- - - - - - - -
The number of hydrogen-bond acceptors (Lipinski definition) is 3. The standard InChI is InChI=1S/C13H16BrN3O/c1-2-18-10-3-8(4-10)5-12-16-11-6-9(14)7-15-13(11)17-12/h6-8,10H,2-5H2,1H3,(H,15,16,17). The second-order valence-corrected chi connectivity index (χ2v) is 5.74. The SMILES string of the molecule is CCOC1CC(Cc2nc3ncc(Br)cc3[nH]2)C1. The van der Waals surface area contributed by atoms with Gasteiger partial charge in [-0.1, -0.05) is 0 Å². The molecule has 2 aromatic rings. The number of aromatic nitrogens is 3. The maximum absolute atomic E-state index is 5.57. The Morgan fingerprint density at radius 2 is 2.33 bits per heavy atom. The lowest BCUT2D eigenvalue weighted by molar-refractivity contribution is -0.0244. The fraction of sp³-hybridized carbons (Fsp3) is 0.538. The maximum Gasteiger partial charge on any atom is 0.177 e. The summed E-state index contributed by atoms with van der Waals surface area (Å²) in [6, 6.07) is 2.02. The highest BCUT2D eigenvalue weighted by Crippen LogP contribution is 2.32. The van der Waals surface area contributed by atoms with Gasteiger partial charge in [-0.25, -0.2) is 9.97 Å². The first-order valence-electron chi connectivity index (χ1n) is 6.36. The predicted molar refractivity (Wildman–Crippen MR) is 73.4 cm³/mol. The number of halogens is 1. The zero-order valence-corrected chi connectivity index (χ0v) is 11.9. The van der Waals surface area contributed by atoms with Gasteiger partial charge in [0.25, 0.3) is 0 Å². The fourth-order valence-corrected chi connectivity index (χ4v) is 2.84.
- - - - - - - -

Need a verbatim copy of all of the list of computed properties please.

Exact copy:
The number of hydrogen-bond acceptors (Lipinski definition) is 3. The standard InChI is InChI=1S/C13H16BrN3O/c1-2-18-10-3-8(4-10)5-12-16-11-6-9(14)7-15-13(11)17-12/h6-8,10H,2-5H2,1H3,(H,15,16,17). The second-order valence-corrected chi connectivity index (χ2v) is 5.74. The SMILES string of the molecule is CCOC1CC(Cc2nc3ncc(Br)cc3[nH]2)C1. The van der Waals surface area contributed by atoms with Gasteiger partial charge in [-0.1, -0.05) is 0 Å². The molecule has 2 aromatic rings. The number of aromatic nitrogens is 3. The maximum absolute atomic E-state index is 5.57. The Morgan fingerprint density at radius 2 is 2.33 bits per heavy atom. The lowest BCUT2D eigenvalue weighted by molar-refractivity contribution is -0.0244. The fraction of sp³-hybridized carbons (Fsp3) is 0.538. The maximum Gasteiger partial charge on any atom is 0.177 e. The summed E-state index contributed by atoms with van der Waals surface area (Å²) in [6, 6.07) is 2.02. The highest BCUT2D eigenvalue weighted by Crippen LogP contribution is 2.32. The van der Waals surface area contributed by atoms with Gasteiger partial charge in [-0.25, -0.2) is 9.97 Å². The first-order valence-electron chi connectivity index (χ1n) is 6.36. The predicted molar refractivity (Wildman–Crippen MR) is 73.4 cm³/mol. The number of halogens is 1. The zero-order valence-corrected chi connectivity index (χ0v) is 11.9. The van der Waals surface area contributed by atoms with Gasteiger partial charge in [0.25, 0.3) is 0 Å². The fourth-order valence-corrected chi connectivity index (χ4v) is 2.84.